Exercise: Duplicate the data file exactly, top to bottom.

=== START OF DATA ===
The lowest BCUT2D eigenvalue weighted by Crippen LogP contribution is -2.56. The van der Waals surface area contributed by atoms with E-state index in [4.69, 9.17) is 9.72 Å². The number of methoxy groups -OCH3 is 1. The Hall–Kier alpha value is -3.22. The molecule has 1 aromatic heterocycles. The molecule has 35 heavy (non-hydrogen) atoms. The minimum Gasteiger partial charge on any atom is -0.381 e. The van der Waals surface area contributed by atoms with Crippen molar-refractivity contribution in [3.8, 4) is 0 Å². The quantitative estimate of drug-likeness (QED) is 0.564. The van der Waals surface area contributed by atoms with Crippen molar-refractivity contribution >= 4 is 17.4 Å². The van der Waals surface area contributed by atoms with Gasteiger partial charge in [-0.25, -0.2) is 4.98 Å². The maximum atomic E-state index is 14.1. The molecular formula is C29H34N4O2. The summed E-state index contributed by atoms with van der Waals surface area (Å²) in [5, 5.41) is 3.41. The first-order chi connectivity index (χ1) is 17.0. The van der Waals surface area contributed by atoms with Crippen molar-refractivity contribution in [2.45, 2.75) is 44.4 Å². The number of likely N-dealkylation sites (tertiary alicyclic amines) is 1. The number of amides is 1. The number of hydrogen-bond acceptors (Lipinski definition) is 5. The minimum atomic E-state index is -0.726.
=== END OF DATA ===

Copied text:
The lowest BCUT2D eigenvalue weighted by Crippen LogP contribution is -2.56. The van der Waals surface area contributed by atoms with E-state index in [4.69, 9.17) is 9.72 Å². The number of methoxy groups -OCH3 is 1. The Hall–Kier alpha value is -3.22. The molecule has 1 aromatic heterocycles. The molecule has 35 heavy (non-hydrogen) atoms. The minimum Gasteiger partial charge on any atom is -0.381 e. The van der Waals surface area contributed by atoms with Crippen molar-refractivity contribution in [3.8, 4) is 0 Å². The quantitative estimate of drug-likeness (QED) is 0.564. The van der Waals surface area contributed by atoms with Crippen molar-refractivity contribution >= 4 is 17.4 Å². The van der Waals surface area contributed by atoms with Gasteiger partial charge in [-0.25, -0.2) is 4.98 Å². The maximum atomic E-state index is 14.1. The molecular formula is C29H34N4O2. The summed E-state index contributed by atoms with van der Waals surface area (Å²) in [5, 5.41) is 3.41. The first-order chi connectivity index (χ1) is 17.0. The van der Waals surface area contributed by atoms with Crippen molar-refractivity contribution in [2.45, 2.75) is 44.4 Å². The number of likely N-dealkylation sites (tertiary alicyclic amines) is 1. The number of amides is 1. The number of hydrogen-bond acceptors (Lipinski definition) is 5. The minimum atomic E-state index is -0.726.